Paul, Michael Schumacher, as I'm sure you're aware, was particularly critical of Pirelli post-Bahrain. I just wondered if, as far as you know, he's a lone voice in the wilderness, first of all? What did you make of his comments? Secondly, he mentioned yesterday that he held a meeting with Pirelli in Mugello. I just wondered if he came away from that with a better understanding of what you guys are trying to achieve this season?
Yeah, he had a meeting with some of our engineers – to be honest, it was a little bit more general than just talking about Bahrain, it was trying to understand what we're doing with testing, future development, the way we're going forward and maybe hearing from ourselves of some of the constraints we have. Michael's obviously a great champion, he's been the most successful Formula One driver so of course we listen to the comments, but we also have lots of comments from other drivers and until they all say the same thing… We were given an input when we started our adventure in Formula One and we're still following that, so while we obviously respect it, it's one of a number and we carry on doing our work.
Q: (Daniel Ortelli – AFP)
Question for McLaren: there were a lot of comments about the nose of the car at the beginning of the season. Now you've changed it. How much of a marketing tool was it and how much of a technical advantage can it be now?
The change that we've made here for this weekend is part of the normal development of the car. Obviously we haven't changed our chassis and we wouldn't plan to do that during the season but you're always exploring things like that, whether it's the nose, bodywork or wings, all over the car, regardless of what other teams are doing. It's definitely not a marketing tool. The only reason why we change the car is to improve the aerodynamic efficiency. Here we do have a new nose to evaluate but I would not call it a first order or barely even a second order factor in car performance.
Q: (Kate Walker – Girl Racer)
A question on the young driver test; you have the option of Silverstone or Abu Dhabi. There seems to have been some criticism of late about the plans to run in Silverstone, so I was wondering if the five team figures could let me know how they feel about Silverstone, and separately, Paul, for Pirelli, you're going to have two costs now. How do you feel about that?
I think it's probably easier for me to start. To be honest, officially, we've only had indications from the teams testing in Abu Dhabi. Formally, we haven't had any indication about Silverstone yet, although verbally we did have a conversation, so we would be keen to know if Silverstone is going to happen or not.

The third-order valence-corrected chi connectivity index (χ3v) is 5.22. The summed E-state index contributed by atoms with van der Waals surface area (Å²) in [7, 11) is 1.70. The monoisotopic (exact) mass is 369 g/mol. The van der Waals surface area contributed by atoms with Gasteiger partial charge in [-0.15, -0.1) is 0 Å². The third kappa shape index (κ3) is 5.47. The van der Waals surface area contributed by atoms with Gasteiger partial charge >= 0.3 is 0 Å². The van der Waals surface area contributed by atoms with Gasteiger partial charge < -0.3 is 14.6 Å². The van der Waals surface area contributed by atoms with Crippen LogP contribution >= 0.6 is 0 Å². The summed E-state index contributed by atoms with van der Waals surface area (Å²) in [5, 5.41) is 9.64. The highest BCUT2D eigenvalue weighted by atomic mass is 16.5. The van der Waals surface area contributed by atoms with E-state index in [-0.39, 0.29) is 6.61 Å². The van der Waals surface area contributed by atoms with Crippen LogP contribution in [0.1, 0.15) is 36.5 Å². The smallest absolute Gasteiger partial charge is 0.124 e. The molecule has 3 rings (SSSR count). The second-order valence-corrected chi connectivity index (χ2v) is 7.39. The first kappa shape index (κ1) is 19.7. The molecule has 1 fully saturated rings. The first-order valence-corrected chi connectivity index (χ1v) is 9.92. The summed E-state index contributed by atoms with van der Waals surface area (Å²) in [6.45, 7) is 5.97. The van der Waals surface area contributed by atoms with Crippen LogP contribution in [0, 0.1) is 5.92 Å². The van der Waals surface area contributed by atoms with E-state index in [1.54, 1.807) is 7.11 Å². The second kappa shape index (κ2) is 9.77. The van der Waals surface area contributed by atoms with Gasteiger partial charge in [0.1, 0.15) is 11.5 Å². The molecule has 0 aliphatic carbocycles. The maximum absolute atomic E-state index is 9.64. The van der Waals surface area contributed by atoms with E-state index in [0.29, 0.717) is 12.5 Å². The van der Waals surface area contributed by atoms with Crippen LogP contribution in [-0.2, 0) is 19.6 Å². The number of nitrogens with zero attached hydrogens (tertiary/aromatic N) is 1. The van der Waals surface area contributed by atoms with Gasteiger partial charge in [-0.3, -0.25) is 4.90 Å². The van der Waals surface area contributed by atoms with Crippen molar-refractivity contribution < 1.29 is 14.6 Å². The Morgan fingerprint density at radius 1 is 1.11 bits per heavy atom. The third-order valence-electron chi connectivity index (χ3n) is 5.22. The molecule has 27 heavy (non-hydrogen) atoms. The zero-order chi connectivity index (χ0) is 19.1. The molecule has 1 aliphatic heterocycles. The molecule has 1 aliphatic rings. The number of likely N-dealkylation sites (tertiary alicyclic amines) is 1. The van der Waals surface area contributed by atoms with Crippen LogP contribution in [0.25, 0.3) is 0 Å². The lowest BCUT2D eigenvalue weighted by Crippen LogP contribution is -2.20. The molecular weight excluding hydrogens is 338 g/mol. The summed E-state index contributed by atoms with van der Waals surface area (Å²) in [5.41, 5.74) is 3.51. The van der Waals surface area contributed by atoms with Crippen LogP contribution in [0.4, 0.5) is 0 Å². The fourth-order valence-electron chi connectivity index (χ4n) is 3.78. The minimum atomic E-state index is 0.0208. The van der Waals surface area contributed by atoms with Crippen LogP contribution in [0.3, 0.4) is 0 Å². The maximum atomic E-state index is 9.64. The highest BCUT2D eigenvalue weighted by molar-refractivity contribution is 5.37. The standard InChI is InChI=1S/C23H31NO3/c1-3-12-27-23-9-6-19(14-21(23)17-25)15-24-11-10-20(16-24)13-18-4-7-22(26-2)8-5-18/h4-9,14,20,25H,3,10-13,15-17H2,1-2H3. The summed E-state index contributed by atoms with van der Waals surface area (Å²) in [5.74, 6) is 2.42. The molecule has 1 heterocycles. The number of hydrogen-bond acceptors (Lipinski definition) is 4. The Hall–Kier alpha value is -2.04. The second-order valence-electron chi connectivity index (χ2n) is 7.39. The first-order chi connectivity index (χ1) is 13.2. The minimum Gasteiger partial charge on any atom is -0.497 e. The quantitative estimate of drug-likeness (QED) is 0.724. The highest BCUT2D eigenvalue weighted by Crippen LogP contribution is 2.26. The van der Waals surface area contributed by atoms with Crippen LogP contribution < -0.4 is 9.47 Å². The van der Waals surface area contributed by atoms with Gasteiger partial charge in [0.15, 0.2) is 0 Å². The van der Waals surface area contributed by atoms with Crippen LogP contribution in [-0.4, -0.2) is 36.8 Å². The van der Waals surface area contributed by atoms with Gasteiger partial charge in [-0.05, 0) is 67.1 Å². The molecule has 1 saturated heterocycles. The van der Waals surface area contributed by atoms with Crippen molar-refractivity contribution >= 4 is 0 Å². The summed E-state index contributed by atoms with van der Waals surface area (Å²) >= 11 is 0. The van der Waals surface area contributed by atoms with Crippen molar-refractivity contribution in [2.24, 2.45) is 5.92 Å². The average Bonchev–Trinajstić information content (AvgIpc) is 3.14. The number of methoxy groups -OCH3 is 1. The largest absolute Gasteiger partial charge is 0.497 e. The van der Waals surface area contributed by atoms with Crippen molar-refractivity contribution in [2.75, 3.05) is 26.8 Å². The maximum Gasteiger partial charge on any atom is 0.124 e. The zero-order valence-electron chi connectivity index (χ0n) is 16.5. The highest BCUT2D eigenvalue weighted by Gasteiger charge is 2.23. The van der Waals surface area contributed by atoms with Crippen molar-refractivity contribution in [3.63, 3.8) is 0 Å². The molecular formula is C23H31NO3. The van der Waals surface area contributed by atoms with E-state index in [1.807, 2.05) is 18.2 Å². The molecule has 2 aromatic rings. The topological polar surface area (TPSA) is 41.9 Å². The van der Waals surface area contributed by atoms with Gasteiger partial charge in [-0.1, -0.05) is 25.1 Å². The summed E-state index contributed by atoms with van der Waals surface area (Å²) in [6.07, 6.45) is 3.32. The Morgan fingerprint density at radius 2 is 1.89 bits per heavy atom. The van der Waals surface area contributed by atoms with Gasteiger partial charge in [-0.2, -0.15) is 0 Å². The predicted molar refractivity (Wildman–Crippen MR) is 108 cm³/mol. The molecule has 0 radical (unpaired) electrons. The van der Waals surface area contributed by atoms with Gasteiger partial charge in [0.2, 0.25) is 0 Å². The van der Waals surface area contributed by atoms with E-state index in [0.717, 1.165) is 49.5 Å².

We have budgeted our resources to support 15 days of testing and we were counting on the fact that eventually the young driver test would occur at the end of the year, so that we could sustain it with the engine mileage which was left over from the races, so a second test in the middle of the season which wasn't planned, for us, is half a million? We don't have it.
To be honest, I think, if you go back to the essence of what the test is meant to be for, which is to develop young drivers, it's down to: are you best off evaluating prospective new young drivers in the middle of the season or at the end of the season. Personally, I would have thought at the end of the season because they're not at a junior formula they've been competing in, they've finished their championship, you can see how they've gone, they've got a bit more experience. To drop them into a Formula One car in the middle of the season and then hoof them out again and tell them to wait until another eight months before you drive it again - I'm not sure of the value of that.
I've got exactly the same view as Giorgio and Adrian. Our plan at McLaren at the moment is to test in Abu Dhabi. We're not testing at Silverstone for all those reasons. Engines is a significant factor, as Giorgio said. If you want to test at the end of the year, you have so many part-mileage engines with the race team that all have a little bit of mileage on them so you can effectively do it for free, in terms of your race engines. If you try and do that in the middle of the year, you can't use your race engines so you have to prepare a special test engine. And also the point that Adrian made is very important, I think, because if you try and have it in the middle of the year, and run your young drivers, then you are running them in the middle of their championship year so you to be at the end, so that they have finished their Formula Three or Formula Two or whatever they're doing and they have the capacity to concentrate on their Formula One test.
For us it's quite different. The better compromise in terms of cost would be to test at Silverstone for plenty of reasons: for logistics and costs. It would be better to test at Silverstone.
It's the same for us: logistically and cost-wise, Silverstone sits better for us.
Q: (Miran Alisic– RTV Slovenia)